It was a moving, yet dignified ceremony at Europe's oldest functioning synagogue, Bevis Marks. Dignitaries joined congregants and relatives of the dead to recall the hangings 50 years ago of nine innocent Jews executed in Baghdad and their bodies suspended in Liberation Square. The day was declared a national holiday as half-a-million Iraqis came to sing and picnic under the suspended corpses. Over 40 Jews were executed, murdered or disappeared in the years to follow. Jenni Frazer writes for Jewish News:
And many of those in the centuries-old synagogue, the families of the dead, wept as they paid tribute to their loved ones, hanged, murdered while in custody, or simply missing, their fates unknown.
One of the key results of the killings — which began in January 1969 with the public hangings of 15 men, nine of whom were Jews — was the fleeing of the majority of the Iraqi Jewish community (Only 3,000 of a 150,000 -member community remained by the late 1960s - ed). Many of them began new lives in Britain.
In an emotional keynote address, Rabbi Joseph Dweck, senior rabbi of the S&P Sephardi community, recalled the glory days of the Iraqi Jewish community, the cornerstone of diaspora Jewish scholarship for hundreds of years, and “part of the national psyche of the Jewish people”.
For centuries, he said, “we not only survived in Arab lands, we thrived”.
He spoke of the “glory and grandeur of Jewish life in that country”, but, while acknowledging the pain and suffering of the loss of that life, urged the community to “stand taller, not slouch, be stronger, not sad. Lift up your hearts”.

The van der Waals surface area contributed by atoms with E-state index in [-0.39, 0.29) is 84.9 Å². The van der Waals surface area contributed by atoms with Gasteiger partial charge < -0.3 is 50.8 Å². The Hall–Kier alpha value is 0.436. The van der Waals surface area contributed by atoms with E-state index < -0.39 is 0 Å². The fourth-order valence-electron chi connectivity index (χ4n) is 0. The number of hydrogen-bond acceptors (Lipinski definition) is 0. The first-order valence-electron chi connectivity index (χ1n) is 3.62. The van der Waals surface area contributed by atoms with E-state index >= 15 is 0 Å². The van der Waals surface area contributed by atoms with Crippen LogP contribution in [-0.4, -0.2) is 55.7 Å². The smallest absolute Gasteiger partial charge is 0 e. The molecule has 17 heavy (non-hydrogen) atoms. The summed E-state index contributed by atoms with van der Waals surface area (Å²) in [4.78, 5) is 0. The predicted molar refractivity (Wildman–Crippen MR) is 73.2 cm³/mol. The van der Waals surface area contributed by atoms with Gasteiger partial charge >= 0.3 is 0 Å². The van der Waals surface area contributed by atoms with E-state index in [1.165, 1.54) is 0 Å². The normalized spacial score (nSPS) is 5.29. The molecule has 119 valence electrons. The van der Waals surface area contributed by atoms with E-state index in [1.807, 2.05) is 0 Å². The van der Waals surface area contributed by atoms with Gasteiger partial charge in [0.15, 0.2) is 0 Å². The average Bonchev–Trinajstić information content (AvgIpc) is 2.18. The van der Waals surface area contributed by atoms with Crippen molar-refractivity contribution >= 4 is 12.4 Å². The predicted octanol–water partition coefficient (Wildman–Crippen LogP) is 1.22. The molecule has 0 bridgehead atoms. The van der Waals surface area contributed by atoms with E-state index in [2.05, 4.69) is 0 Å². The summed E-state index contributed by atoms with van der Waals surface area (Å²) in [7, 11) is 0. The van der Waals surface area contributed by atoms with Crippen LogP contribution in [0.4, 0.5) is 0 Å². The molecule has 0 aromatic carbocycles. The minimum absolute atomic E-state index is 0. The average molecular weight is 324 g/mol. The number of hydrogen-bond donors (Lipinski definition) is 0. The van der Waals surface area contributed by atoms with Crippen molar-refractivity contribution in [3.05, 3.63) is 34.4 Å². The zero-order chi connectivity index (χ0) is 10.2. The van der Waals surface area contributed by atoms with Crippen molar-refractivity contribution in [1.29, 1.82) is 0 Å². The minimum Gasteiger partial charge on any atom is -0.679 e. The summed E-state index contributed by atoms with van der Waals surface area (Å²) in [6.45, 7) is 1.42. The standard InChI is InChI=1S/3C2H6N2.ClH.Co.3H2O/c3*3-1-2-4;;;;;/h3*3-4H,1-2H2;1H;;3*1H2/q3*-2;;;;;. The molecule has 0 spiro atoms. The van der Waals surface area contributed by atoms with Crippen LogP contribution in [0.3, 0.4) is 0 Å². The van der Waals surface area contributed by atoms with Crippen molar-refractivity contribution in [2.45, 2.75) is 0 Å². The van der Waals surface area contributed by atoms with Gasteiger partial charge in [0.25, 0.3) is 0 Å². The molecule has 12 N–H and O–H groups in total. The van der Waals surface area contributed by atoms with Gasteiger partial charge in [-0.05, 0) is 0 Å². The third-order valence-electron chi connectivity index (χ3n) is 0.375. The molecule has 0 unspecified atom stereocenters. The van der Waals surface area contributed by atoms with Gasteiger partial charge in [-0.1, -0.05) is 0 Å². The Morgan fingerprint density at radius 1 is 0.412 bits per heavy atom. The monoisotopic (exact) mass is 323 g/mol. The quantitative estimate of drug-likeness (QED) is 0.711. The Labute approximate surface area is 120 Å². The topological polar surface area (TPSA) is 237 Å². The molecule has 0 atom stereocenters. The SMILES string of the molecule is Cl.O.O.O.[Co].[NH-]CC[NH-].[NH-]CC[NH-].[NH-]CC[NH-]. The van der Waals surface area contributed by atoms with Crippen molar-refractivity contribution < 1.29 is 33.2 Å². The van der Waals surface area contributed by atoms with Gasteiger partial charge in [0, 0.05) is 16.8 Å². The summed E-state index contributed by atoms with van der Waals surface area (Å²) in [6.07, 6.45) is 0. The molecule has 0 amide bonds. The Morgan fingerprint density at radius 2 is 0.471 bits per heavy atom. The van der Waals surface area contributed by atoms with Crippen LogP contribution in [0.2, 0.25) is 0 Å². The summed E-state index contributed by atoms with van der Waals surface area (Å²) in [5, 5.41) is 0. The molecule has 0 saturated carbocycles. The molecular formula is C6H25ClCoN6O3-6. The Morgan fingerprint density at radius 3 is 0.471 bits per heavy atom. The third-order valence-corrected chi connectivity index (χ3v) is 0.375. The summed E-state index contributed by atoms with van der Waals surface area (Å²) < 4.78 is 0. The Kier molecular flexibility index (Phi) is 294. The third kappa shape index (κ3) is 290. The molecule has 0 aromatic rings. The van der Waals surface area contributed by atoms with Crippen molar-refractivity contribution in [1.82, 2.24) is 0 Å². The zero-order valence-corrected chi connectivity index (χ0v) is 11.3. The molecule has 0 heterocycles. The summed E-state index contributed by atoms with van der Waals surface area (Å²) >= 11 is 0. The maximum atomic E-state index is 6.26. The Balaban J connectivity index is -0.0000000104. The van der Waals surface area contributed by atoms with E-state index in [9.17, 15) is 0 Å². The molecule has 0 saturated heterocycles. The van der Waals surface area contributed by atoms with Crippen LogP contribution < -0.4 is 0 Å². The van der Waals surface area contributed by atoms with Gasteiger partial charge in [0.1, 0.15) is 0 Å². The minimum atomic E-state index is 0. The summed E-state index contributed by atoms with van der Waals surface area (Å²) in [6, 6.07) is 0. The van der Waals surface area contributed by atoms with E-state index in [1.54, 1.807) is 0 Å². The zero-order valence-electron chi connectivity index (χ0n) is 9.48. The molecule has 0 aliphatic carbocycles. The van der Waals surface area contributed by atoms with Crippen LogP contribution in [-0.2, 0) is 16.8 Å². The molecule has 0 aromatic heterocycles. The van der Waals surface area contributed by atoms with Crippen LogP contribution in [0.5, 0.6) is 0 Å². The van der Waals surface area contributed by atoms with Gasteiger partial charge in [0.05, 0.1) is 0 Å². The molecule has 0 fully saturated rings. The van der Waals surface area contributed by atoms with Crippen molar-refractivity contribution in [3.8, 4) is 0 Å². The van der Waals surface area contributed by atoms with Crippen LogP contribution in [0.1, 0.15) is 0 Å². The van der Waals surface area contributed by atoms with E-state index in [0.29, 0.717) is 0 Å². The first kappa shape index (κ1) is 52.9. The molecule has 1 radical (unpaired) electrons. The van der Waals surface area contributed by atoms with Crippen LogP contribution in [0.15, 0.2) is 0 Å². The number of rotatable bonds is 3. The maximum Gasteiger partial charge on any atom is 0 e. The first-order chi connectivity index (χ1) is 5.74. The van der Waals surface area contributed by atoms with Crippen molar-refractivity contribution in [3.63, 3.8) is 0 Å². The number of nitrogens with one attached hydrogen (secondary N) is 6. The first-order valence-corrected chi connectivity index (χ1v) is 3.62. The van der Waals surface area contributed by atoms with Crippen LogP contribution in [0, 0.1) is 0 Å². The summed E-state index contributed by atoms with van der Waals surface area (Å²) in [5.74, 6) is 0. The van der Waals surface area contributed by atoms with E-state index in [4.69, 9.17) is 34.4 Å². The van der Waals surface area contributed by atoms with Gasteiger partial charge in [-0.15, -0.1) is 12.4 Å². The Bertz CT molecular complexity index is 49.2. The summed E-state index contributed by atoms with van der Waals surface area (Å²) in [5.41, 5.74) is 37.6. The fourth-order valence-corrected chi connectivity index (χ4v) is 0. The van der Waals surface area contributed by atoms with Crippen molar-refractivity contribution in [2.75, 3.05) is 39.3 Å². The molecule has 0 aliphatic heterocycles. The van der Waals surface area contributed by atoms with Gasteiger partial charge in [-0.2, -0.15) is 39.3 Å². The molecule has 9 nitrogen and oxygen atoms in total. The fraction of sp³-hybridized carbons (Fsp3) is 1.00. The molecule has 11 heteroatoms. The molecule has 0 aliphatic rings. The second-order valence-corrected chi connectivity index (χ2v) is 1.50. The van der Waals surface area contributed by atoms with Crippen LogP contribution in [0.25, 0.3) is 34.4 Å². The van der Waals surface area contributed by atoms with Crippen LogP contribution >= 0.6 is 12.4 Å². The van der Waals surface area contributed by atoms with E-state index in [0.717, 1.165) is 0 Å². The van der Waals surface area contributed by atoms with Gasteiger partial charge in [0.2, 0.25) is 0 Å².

The evening began with a candle lit by the S&P Sephardi community president, Sabah Zubeida, in memory of Ezra Naji Sion Hesqel Zilkha, and his own father, Daoud Sassoon Zubeida.
The January 27 1969 hangings had been “the beginning of the end” for Iraqi Jewry, he said, a “terrifying time, in which Jews were the easiest target”.The bodies of the nine Jews hanged on that January day 50 years ago were returned to the Jewish community for burial.
But many more, who died at the hands of the regime in prison or were simply rounded up and killed, were never seen again, never buried — but always mourned.
In tears, Samira Elias lit a candle in memory of her brother Hesqel Salih Hesqel and her sister Suad Kashkush; Faiza Saigh lit one in memory of her brother, Daoud Ghali Yadgar, and Nouri Dallal lit a candle in the name of his brother Daoud Hesqel Barukh Dallal.
Other candles were lit by Chef Rabbi Ephraim Mirvis, who recited Psalm 137; Rabbi Abraham Levy, who had, as a young man, led a demonstration against the hangings outside the Iraqi embassy in London, but who today also rejoiced in the contribution made by Iraqi Jews to Britain’s Jewish community; Bishop Graham Kings, representing the Church of England; Lord Pickles, the UK’s special envoy for post-Holocaust issues; and Israeli ambassador Mark Regev, who spoke of Iraqi antisemitism and its echoes today, in “vile tropes on social media, relating to dual loyalties and undue influences”.
The actor and musician Noa Bodner linked the event with a series of readings outlining the terrible events of January 1969.
A memorial prayer was led by the rabbi of Lauderdale Road Synagogue, Rabbi Israel Elia, while Rabbi Dweck recited kaddish.
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Jerusalem Post article